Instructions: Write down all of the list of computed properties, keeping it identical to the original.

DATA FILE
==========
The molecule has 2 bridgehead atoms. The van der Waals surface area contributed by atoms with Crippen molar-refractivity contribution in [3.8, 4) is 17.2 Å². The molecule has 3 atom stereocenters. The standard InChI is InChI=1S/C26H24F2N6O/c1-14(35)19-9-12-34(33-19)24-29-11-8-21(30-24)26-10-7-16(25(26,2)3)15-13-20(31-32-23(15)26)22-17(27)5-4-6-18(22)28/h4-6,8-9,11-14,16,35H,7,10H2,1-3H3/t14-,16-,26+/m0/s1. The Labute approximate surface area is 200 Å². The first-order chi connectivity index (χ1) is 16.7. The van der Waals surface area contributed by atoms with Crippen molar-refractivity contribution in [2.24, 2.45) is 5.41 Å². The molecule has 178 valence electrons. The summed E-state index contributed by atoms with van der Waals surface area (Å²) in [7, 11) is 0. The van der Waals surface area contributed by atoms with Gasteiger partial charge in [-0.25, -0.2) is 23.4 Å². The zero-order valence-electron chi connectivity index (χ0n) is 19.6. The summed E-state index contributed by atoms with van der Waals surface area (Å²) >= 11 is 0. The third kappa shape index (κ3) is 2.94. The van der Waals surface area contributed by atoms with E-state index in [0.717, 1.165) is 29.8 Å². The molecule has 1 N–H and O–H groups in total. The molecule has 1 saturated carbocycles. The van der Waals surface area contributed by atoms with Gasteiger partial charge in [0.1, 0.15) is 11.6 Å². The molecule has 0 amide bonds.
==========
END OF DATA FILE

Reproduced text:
The molecule has 2 bridgehead atoms. The van der Waals surface area contributed by atoms with Crippen molar-refractivity contribution in [3.8, 4) is 17.2 Å². The molecule has 3 atom stereocenters. The standard InChI is InChI=1S/C26H24F2N6O/c1-14(35)19-9-12-34(33-19)24-29-11-8-21(30-24)26-10-7-16(25(26,2)3)15-13-20(31-32-23(15)26)22-17(27)5-4-6-18(22)28/h4-6,8-9,11-14,16,35H,7,10H2,1-3H3/t14-,16-,26+/m0/s1. The Labute approximate surface area is 200 Å². The first-order chi connectivity index (χ1) is 16.7. The van der Waals surface area contributed by atoms with Crippen molar-refractivity contribution in [2.24, 2.45) is 5.41 Å². The molecule has 178 valence electrons. The summed E-state index contributed by atoms with van der Waals surface area (Å²) in [7, 11) is 0. The van der Waals surface area contributed by atoms with Gasteiger partial charge in [-0.25, -0.2) is 23.4 Å². The zero-order valence-electron chi connectivity index (χ0n) is 19.6. The summed E-state index contributed by atoms with van der Waals surface area (Å²) >= 11 is 0. The third kappa shape index (κ3) is 2.94. The van der Waals surface area contributed by atoms with E-state index in [0.717, 1.165) is 29.8 Å². The molecule has 1 N–H and O–H groups in total. The molecule has 1 saturated carbocycles. The van der Waals surface area contributed by atoms with Gasteiger partial charge in [0.1, 0.15) is 11.6 Å². The molecule has 0 amide bonds.